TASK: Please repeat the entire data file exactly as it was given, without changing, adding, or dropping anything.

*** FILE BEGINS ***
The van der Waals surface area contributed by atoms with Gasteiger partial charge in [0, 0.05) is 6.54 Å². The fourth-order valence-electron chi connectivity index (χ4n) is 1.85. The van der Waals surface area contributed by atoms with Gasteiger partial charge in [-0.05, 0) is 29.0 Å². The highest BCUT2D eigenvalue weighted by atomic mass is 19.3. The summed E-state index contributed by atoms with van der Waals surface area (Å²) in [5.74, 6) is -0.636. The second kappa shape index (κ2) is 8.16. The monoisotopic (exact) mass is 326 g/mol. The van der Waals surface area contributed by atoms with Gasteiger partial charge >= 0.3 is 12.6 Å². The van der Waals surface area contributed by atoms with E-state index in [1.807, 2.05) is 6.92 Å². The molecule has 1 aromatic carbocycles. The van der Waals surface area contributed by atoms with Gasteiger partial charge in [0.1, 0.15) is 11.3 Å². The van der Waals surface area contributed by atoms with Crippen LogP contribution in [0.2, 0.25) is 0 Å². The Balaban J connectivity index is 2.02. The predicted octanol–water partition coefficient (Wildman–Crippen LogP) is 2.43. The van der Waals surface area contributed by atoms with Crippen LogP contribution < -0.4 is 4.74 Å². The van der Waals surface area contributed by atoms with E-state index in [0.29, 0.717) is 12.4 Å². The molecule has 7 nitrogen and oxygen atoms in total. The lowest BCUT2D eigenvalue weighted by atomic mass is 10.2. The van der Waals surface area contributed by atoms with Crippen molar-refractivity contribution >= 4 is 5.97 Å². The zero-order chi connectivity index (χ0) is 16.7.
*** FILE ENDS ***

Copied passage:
The van der Waals surface area contributed by atoms with Gasteiger partial charge in [0, 0.05) is 6.54 Å². The fourth-order valence-electron chi connectivity index (χ4n) is 1.85. The van der Waals surface area contributed by atoms with Gasteiger partial charge in [-0.05, 0) is 29.0 Å². The highest BCUT2D eigenvalue weighted by atomic mass is 19.3. The summed E-state index contributed by atoms with van der Waals surface area (Å²) in [5.74, 6) is -0.636. The second kappa shape index (κ2) is 8.16. The monoisotopic (exact) mass is 326 g/mol. The van der Waals surface area contributed by atoms with Gasteiger partial charge >= 0.3 is 12.6 Å². The van der Waals surface area contributed by atoms with E-state index in [1.807, 2.05) is 6.92 Å². The molecule has 1 aromatic carbocycles. The van der Waals surface area contributed by atoms with Gasteiger partial charge in [0.1, 0.15) is 11.3 Å². The van der Waals surface area contributed by atoms with Crippen LogP contribution in [0.2, 0.25) is 0 Å². The Balaban J connectivity index is 2.02. The predicted octanol–water partition coefficient (Wildman–Crippen LogP) is 2.43. The van der Waals surface area contributed by atoms with Crippen LogP contribution < -0.4 is 4.74 Å². The van der Waals surface area contributed by atoms with E-state index in [0.29, 0.717) is 12.4 Å². The molecule has 7 nitrogen and oxygen atoms in total. The lowest BCUT2D eigenvalue weighted by atomic mass is 10.2. The van der Waals surface area contributed by atoms with Crippen molar-refractivity contribution >= 4 is 5.97 Å². The zero-order chi connectivity index (χ0) is 16.7.